Letter to 11th Grader from Dallas, Texas

Recently I was asked by an 11th grade high school student from Dallas, Texas about my practice, Buddhist psychology and what I thought about working as a clinical psychologist for a paper they were writing for school.  I thought this might be helpful to post so with permission from the student, here is my response:

Hi ——–,

So I’ve been in private practice at Buddhist Based Cognitive Behavioral Therapy for about 2 years now.  I integrate Buddhist Psychology along with modern Cognitive Behavioral Therapy which share many of the same ideas and principles.  For instance, one of the major concepts in both types of psychology is that our thoughts, specifically our interpretation of things that occur affect our moods and behaviors.  This is important because while we cannot change what has already happened in life, we can often work with how we think about it.  I can do this with clients in my therapy office by having them think about facts that support how they believe things are and facts that don’t support their interpretation.  I can also use a central practice in Buddhist Psychology called mindfulness where my clients are taught to observe the process of thinking and learning that thoughts are not always true but often are more like stories or daydreams. This is especially helpful when my clients have frequently negative thoughts or what psychologists call rumination which is a repetitive thought that we can’t seem to get rid of.
Buddhist Psychology emphasizes the role of our attachments in creating our suffering. In Pali, the language of the Buddha, this is called tanha, which is a word which means craving in English.  For example, perhaps we want or crave a certain type of food or car or house or relationship.  When we don’t get those things we can create suffering for ourselves and sometimes others.  While it’s OK to want certain things in life  as we all do, we also need to learn to let go when we can’t get them.  Sometimes people have difficulty with accepting situations and letting go.  This is where I can help them practice.  Buddhist Psychology teaches a philosophy called the Middle Way which means not being too extreme in our thinking or our behaviors as the best path through life.
The Buddhist path towards happiness is called the Eightfold Path.  It is made up of 8 types of actions that can be divided into 3 main categories.  The first is moral and ethical behavior such as not killing, stealing, lying, or cheating.  The second is mindfulness which involves both seated meditation and being mindful about how we act in our everyday life.  The third is the development of wisdom and compassion for others including animals.  From a Buddhist perspective if you engage in healthy behaviors and are mindful of your thoughts and actions then you are creating the conditions for a happy life.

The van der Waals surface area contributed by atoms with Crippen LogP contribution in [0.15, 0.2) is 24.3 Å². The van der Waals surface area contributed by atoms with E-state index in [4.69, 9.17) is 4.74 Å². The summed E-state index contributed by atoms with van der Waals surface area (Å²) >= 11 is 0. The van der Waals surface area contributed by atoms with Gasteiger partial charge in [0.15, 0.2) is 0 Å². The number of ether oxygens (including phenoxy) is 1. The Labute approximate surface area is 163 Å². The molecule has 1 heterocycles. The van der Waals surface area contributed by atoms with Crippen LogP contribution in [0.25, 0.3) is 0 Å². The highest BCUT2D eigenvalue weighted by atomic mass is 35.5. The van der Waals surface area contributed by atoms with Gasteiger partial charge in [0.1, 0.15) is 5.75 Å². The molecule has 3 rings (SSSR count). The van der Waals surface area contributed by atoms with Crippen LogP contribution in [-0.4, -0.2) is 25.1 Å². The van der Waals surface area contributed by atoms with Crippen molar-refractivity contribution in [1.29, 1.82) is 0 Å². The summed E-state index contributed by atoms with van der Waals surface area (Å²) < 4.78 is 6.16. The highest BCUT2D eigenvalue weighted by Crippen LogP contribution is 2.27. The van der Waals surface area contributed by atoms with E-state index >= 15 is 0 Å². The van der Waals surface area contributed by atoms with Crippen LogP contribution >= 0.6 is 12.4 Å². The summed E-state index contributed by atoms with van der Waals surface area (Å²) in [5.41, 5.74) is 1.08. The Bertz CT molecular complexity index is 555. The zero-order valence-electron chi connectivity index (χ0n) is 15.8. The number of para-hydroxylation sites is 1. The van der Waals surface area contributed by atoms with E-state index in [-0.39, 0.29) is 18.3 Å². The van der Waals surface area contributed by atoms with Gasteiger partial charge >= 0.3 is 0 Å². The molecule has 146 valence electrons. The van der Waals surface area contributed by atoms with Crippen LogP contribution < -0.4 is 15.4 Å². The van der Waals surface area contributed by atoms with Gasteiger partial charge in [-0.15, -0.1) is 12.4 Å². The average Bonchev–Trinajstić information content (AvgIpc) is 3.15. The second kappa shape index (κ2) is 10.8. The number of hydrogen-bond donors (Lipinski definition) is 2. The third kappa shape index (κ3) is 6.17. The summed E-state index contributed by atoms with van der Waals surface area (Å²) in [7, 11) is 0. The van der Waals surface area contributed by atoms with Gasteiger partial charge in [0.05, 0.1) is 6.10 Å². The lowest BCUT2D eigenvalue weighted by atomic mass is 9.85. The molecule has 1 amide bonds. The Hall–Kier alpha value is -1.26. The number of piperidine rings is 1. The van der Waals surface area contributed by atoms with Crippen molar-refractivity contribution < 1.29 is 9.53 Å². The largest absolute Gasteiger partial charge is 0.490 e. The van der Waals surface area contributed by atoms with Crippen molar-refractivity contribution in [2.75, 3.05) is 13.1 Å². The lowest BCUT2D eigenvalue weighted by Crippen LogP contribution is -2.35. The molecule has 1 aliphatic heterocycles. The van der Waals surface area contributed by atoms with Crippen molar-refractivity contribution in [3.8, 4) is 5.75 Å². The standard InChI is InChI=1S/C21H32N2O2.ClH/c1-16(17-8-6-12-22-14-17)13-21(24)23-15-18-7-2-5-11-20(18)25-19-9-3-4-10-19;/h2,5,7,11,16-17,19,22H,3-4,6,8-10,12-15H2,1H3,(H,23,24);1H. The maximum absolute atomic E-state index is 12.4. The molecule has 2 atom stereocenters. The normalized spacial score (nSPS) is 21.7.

When I work with clients in my office we will use mediation and I will talk to them in detail about their problems.  I will listen carefully and try to help them think about their problems in different ways using my knowledge of cognitive behavioral therapy and Buddhist psychology.  I might have them do exercises or diagnose how certain events made them think and feel.  So far, my clients have really responded well to the type of therapy I do and have told me they are both feeling better and doing things they enjoy.  I really love what I do and the most rewarding part is seeing my clients get better, improve their life and relationships, and use the skills they learn in session.  Sometimes clients aren’t ready to change yet, and they can have difficulty using the techniques I teach.  In those cases, I try to be patient and offer emotional support as they develop greater readiness.  One thing I learned as a therapist is you cannot rush clients to change, they need to be ready for it themselves.
I hope this summary is helpful ——– !  Best of luck in your writing of this paper and future studies!
Warmest Regards,
(Image Credit: Annie Spratt via Unsplash)

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